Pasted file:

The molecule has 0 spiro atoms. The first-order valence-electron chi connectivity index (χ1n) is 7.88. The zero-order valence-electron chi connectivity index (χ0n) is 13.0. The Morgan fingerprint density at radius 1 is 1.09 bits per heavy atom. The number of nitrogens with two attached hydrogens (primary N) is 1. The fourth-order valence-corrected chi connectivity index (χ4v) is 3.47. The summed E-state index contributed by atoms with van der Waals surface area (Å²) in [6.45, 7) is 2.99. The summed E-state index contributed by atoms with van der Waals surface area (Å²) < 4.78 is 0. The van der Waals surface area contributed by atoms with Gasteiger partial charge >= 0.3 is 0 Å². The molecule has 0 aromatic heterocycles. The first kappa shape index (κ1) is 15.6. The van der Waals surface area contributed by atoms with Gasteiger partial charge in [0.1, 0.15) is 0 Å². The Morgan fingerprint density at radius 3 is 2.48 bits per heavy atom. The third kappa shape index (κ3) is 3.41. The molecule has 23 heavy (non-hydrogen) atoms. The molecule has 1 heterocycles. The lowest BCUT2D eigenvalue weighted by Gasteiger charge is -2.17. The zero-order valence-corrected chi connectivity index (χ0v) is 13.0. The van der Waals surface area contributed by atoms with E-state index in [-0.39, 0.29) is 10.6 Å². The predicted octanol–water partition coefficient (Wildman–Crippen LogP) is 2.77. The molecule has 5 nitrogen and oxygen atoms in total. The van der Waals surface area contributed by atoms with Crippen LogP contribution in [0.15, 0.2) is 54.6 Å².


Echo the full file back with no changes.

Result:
The molecule has 0 spiro atoms. The first-order valence-electron chi connectivity index (χ1n) is 7.88. The zero-order valence-electron chi connectivity index (χ0n) is 13.0. The Morgan fingerprint density at radius 1 is 1.09 bits per heavy atom. The number of nitrogens with two attached hydrogens (primary N) is 1. The fourth-order valence-corrected chi connectivity index (χ4v) is 3.47. The summed E-state index contributed by atoms with van der Waals surface area (Å²) in [6.45, 7) is 2.99. The summed E-state index contributed by atoms with van der Waals surface area (Å²) < 4.78 is 0. The van der Waals surface area contributed by atoms with Gasteiger partial charge >= 0.3 is 0 Å². The molecule has 0 aromatic heterocycles. The first kappa shape index (κ1) is 15.6. The van der Waals surface area contributed by atoms with Gasteiger partial charge in [0.1, 0.15) is 0 Å². The Morgan fingerprint density at radius 3 is 2.48 bits per heavy atom. The third kappa shape index (κ3) is 3.41. The molecule has 23 heavy (non-hydrogen) atoms. The molecule has 1 heterocycles. The lowest BCUT2D eigenvalue weighted by Gasteiger charge is -2.17. The zero-order valence-corrected chi connectivity index (χ0v) is 13.0. The van der Waals surface area contributed by atoms with E-state index in [-0.39, 0.29) is 10.6 Å². The predicted octanol–water partition coefficient (Wildman–Crippen LogP) is 2.77. The molecule has 5 nitrogen and oxygen atoms in total. The van der Waals surface area contributed by atoms with Crippen LogP contribution in [0.15, 0.2) is 54.6 Å².